Foreclosure suit hits Old Town bistro
(Crain’s) — The recession continues to dish out challenges for local restaurants, as a French bistro in Old Town faces foreclosure and two small Asian eateries in the Randolph Street restaurant district have filed for Chapter 11 bankruptcy protection.
On the Near North Side, Bistrot Margot at 1437 N. Wells St. owes about $1.5 million on five past-due loans, according to a complaint filed by Associated Bank on Sept. 29 in Cook County Circuit Court.
Meanwhile, on the Near West Side, Izumi Sushi, a sushi and sake bar, and Jim Ching’s, a sister restaurant that specializes in Chinese takeout, filed for protection from creditors, with each venture listing assets of $1 million or less against debts of $10 million or less, according to petitions filed Nov. 30 in U.S. Bankruptcy Court in Chicago.
The financial troubles are new signs of tough times for local restaurateurs, says Doug Simons, a restaurant, bar and nightclub broker with Chicago-based Simons Restaurant Exchange.
“You don’t see that many shuttered restaurants,” he says. “But what you’ll learn anecdotally is that while restaurants may be full, people are spending less money per person.”
Bistrot Margot, owned by chef Joseph Doppes and his wife, Ann, did not pay off the loans by July 1, after the expiration of a forbearance agreement that gave the Doppes additional time to work things out, according to the complaint.
The loans were issued for a total of $1.87 million from August 2003 to February 2009. In addition to Bistrot Margot II Inc., the foreclosure case also lists as a defendant the Doppes-owned venture that owns the Wells Street building, which is 5,230 square feet including the apartment units above the restaurant, according to real estate data provider CoStar Group Inc.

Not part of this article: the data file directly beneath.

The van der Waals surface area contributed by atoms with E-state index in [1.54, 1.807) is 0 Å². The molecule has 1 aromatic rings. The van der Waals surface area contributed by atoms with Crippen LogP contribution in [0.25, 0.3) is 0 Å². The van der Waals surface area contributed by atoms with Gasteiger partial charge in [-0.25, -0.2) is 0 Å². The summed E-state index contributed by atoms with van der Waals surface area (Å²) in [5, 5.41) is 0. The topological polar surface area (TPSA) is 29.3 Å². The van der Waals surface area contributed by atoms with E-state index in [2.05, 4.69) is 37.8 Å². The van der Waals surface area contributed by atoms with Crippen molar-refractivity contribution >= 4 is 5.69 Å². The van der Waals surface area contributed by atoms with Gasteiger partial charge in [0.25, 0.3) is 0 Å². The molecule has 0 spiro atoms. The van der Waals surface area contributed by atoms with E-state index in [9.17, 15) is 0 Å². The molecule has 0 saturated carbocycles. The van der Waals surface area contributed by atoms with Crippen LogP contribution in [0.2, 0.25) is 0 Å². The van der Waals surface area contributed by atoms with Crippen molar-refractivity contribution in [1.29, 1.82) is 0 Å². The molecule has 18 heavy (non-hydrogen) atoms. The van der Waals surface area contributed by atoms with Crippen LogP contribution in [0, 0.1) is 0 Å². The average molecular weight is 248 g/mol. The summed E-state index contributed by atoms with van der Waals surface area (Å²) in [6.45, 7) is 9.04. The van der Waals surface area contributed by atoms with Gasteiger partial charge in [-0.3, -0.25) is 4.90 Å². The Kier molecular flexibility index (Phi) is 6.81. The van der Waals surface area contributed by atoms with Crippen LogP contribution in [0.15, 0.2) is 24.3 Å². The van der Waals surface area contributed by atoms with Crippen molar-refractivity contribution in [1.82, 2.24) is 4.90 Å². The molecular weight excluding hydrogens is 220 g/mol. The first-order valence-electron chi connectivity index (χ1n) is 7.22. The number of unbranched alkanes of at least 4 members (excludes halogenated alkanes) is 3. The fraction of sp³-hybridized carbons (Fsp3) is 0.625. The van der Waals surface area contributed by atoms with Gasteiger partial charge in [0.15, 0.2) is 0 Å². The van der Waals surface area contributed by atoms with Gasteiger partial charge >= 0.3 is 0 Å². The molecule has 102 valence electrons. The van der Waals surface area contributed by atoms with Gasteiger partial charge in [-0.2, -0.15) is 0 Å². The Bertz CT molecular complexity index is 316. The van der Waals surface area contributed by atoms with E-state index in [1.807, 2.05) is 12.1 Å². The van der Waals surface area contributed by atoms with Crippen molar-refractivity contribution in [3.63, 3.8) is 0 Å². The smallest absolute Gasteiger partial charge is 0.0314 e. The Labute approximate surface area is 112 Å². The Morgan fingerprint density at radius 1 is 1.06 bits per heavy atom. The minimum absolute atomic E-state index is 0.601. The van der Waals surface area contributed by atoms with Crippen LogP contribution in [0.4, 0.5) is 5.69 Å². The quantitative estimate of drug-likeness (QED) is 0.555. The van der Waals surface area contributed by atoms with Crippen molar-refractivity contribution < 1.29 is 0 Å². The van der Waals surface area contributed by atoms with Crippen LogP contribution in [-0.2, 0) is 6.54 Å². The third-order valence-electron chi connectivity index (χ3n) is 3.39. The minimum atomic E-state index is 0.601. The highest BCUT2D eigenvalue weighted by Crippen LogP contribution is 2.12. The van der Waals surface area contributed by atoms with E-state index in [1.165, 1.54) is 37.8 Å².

Bistrot Margot has become a neighborhood fixture since it opened in 1999. Mr. Doppes blames the restaurant’s financial woes an ill-timed attempt to open a suburban location, rather than the recession.
In summer 2005, Mr. and Mrs. Doppes opened another restaurant in downtown Naperville, but shut down the location at 216 S. Washington St. in November 2006.
Mr. Doppes says the Old Town restaurant will not shut down as he continued to hold talks with Associated Bank to restructure the loans, declining to comment on specifics.
The Old Town location, named after his daughter, is faring better than many of its rivals, he says. The restaurant’s average entrée is about $21, making Bistrot Margot more moderately priced than some of its competitors offering bistro food.
“All things considered, we’re blessed,” he says. “We’re not struggling as much as others.”
A lawyer for Green Bay, Wis.-based Associated Bank did not respond to requests for comment.
Although independent restaurateurs lack the financial resources to survive a steep decline in business, they typically have one advantage that the big chains lack — lower overhead costs. Family-owned restaurants usually save on management expenses because of their hands-on involvement and are willing to put less money in their own pockets to help steer the business through a recession, he says.
Meanwhile, on Randolph Street, two Asian restaurants backed by restaurateur Robert Farnik filed for Chapter 11: Izumi Sushi and Jim Ching’s at 731 and 735 W. Randolph St. Both restaurants apparently remain open. The attorney for the two ventures did not return a phone call seeking comment.